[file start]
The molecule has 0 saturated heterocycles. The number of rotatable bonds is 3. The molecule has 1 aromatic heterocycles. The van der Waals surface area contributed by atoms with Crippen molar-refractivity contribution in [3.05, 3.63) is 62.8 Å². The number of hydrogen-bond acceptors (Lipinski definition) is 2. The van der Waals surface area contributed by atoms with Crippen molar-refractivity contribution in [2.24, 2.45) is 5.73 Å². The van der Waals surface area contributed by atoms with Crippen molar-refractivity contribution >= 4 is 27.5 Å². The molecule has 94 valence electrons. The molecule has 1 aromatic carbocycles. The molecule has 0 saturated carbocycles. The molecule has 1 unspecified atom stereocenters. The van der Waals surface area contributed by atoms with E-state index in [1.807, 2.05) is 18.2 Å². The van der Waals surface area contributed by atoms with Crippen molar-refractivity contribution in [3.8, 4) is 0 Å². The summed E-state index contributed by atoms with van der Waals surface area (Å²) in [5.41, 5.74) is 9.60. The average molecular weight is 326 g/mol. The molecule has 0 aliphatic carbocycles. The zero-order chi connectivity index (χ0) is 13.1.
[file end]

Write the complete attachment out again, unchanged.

The molecule has 0 saturated heterocycles. The number of rotatable bonds is 3. The molecule has 1 aromatic heterocycles. The van der Waals surface area contributed by atoms with Crippen molar-refractivity contribution in [3.05, 3.63) is 62.8 Å². The number of hydrogen-bond acceptors (Lipinski definition) is 2. The van der Waals surface area contributed by atoms with Crippen molar-refractivity contribution in [2.24, 2.45) is 5.73 Å². The van der Waals surface area contributed by atoms with Crippen molar-refractivity contribution >= 4 is 27.5 Å². The molecule has 94 valence electrons. The molecule has 1 aromatic carbocycles. The molecule has 0 saturated carbocycles. The molecule has 1 unspecified atom stereocenters. The van der Waals surface area contributed by atoms with E-state index in [1.807, 2.05) is 18.2 Å². The van der Waals surface area contributed by atoms with Crippen molar-refractivity contribution in [3.8, 4) is 0 Å². The summed E-state index contributed by atoms with van der Waals surface area (Å²) in [5.41, 5.74) is 9.60. The average molecular weight is 326 g/mol. The molecule has 0 aliphatic carbocycles. The zero-order chi connectivity index (χ0) is 13.1.